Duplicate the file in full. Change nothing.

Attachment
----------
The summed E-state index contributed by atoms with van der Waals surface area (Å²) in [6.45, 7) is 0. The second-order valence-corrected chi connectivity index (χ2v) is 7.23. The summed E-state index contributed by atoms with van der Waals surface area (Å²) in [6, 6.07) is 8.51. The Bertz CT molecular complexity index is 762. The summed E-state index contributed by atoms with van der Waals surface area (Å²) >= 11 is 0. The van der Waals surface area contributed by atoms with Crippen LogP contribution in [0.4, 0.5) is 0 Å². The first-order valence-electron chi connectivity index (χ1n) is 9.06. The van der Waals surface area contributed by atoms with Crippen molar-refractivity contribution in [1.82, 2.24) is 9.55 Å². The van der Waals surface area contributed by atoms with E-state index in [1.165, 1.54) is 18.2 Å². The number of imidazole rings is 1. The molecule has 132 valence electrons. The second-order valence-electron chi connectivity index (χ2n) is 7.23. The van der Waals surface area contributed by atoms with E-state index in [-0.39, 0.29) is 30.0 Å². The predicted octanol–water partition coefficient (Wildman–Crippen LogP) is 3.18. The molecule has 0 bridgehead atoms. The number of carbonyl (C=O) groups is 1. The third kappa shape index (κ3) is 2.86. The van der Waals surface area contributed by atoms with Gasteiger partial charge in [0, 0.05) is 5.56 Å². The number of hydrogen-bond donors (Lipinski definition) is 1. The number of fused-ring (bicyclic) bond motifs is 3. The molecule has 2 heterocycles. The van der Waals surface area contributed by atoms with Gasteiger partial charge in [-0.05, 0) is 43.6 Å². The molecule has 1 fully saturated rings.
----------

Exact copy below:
The summed E-state index contributed by atoms with van der Waals surface area (Å²) in [6.45, 7) is 0. The second-order valence-corrected chi connectivity index (χ2v) is 7.23. The summed E-state index contributed by atoms with van der Waals surface area (Å²) in [6, 6.07) is 8.51. The Bertz CT molecular complexity index is 762. The summed E-state index contributed by atoms with van der Waals surface area (Å²) >= 11 is 0. The van der Waals surface area contributed by atoms with Crippen LogP contribution in [0.4, 0.5) is 0 Å². The first-order valence-electron chi connectivity index (χ1n) is 9.06. The van der Waals surface area contributed by atoms with Crippen molar-refractivity contribution in [1.82, 2.24) is 9.55 Å². The van der Waals surface area contributed by atoms with E-state index in [1.165, 1.54) is 18.2 Å². The number of imidazole rings is 1. The molecule has 132 valence electrons. The second-order valence-electron chi connectivity index (χ2n) is 7.23. The van der Waals surface area contributed by atoms with E-state index in [-0.39, 0.29) is 30.0 Å². The predicted octanol–water partition coefficient (Wildman–Crippen LogP) is 3.18. The molecule has 0 bridgehead atoms. The number of carbonyl (C=O) groups is 1. The third kappa shape index (κ3) is 2.86. The van der Waals surface area contributed by atoms with Gasteiger partial charge in [0, 0.05) is 5.56 Å². The number of hydrogen-bond donors (Lipinski definition) is 1. The number of fused-ring (bicyclic) bond motifs is 3. The molecule has 2 heterocycles. The van der Waals surface area contributed by atoms with Gasteiger partial charge in [-0.05, 0) is 43.6 Å². The molecule has 1 fully saturated rings.